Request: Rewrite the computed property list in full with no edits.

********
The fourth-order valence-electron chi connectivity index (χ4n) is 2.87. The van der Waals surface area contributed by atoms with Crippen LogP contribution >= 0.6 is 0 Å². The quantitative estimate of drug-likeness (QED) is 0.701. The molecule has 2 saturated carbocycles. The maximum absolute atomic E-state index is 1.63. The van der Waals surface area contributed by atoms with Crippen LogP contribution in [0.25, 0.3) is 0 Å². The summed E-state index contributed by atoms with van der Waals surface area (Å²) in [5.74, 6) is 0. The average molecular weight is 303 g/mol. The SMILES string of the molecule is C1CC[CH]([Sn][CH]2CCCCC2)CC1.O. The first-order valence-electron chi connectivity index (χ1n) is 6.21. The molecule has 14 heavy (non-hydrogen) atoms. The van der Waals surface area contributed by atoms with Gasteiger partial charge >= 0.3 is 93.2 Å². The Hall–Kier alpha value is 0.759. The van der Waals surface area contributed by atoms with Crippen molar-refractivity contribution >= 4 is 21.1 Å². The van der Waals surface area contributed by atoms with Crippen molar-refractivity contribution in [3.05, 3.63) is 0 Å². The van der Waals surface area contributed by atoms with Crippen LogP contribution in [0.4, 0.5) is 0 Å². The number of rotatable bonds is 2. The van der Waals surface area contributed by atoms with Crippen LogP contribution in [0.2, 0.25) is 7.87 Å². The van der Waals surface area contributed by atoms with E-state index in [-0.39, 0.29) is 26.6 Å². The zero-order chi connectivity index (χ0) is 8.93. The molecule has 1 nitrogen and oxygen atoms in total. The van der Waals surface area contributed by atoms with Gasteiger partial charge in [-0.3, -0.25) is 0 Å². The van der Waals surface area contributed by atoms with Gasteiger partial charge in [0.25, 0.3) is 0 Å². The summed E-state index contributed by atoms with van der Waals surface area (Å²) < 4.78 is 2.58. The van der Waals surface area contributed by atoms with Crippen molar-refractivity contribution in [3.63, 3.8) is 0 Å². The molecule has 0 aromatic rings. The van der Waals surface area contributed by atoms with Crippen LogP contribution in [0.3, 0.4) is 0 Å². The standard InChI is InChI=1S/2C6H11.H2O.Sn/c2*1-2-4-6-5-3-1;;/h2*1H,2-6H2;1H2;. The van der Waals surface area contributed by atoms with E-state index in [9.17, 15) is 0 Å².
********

The fourth-order valence-electron chi connectivity index (χ4n) is 2.87. The van der Waals surface area contributed by atoms with Crippen LogP contribution >= 0.6 is 0 Å². The quantitative estimate of drug-likeness (QED) is 0.701. The molecule has 2 saturated carbocycles. The maximum absolute atomic E-state index is 1.63. The van der Waals surface area contributed by atoms with Crippen LogP contribution in [0.25, 0.3) is 0 Å². The summed E-state index contributed by atoms with van der Waals surface area (Å²) in [5.74, 6) is 0. The average molecular weight is 303 g/mol. The SMILES string of the molecule is C1CC[CH]([Sn][CH]2CCCCC2)CC1.O. The first-order valence-electron chi connectivity index (χ1n) is 6.21. The molecule has 14 heavy (non-hydrogen) atoms. The van der Waals surface area contributed by atoms with Gasteiger partial charge >= 0.3 is 93.2 Å². The Hall–Kier alpha value is 0.759. The van der Waals surface area contributed by atoms with Crippen molar-refractivity contribution >= 4 is 21.1 Å². The van der Waals surface area contributed by atoms with Crippen molar-refractivity contribution in [3.05, 3.63) is 0 Å². The van der Waals surface area contributed by atoms with Crippen LogP contribution in [0.4, 0.5) is 0 Å². The number of rotatable bonds is 2. The van der Waals surface area contributed by atoms with Crippen LogP contribution in [0.2, 0.25) is 7.87 Å². The van der Waals surface area contributed by atoms with E-state index in [-0.39, 0.29) is 26.6 Å². The zero-order chi connectivity index (χ0) is 8.93. The molecule has 1 nitrogen and oxygen atoms in total. The van der Waals surface area contributed by atoms with Gasteiger partial charge in [-0.3, -0.25) is 0 Å². The van der Waals surface area contributed by atoms with Gasteiger partial charge in [0.25, 0.3) is 0 Å². The summed E-state index contributed by atoms with van der Waals surface area (Å²) < 4.78 is 2.58. The van der Waals surface area contributed by atoms with Crippen molar-refractivity contribution in [3.63, 3.8) is 0 Å². The molecule has 0 aromatic rings. The van der Waals surface area contributed by atoms with Crippen LogP contribution in [0.3, 0.4) is 0 Å². The standard InChI is InChI=1S/2C6H11.H2O.Sn/c2*1-2-4-6-5-3-1;;/h2*1H,2-6H2;1H2;. The van der Waals surface area contributed by atoms with E-state index in [9.17, 15) is 0 Å².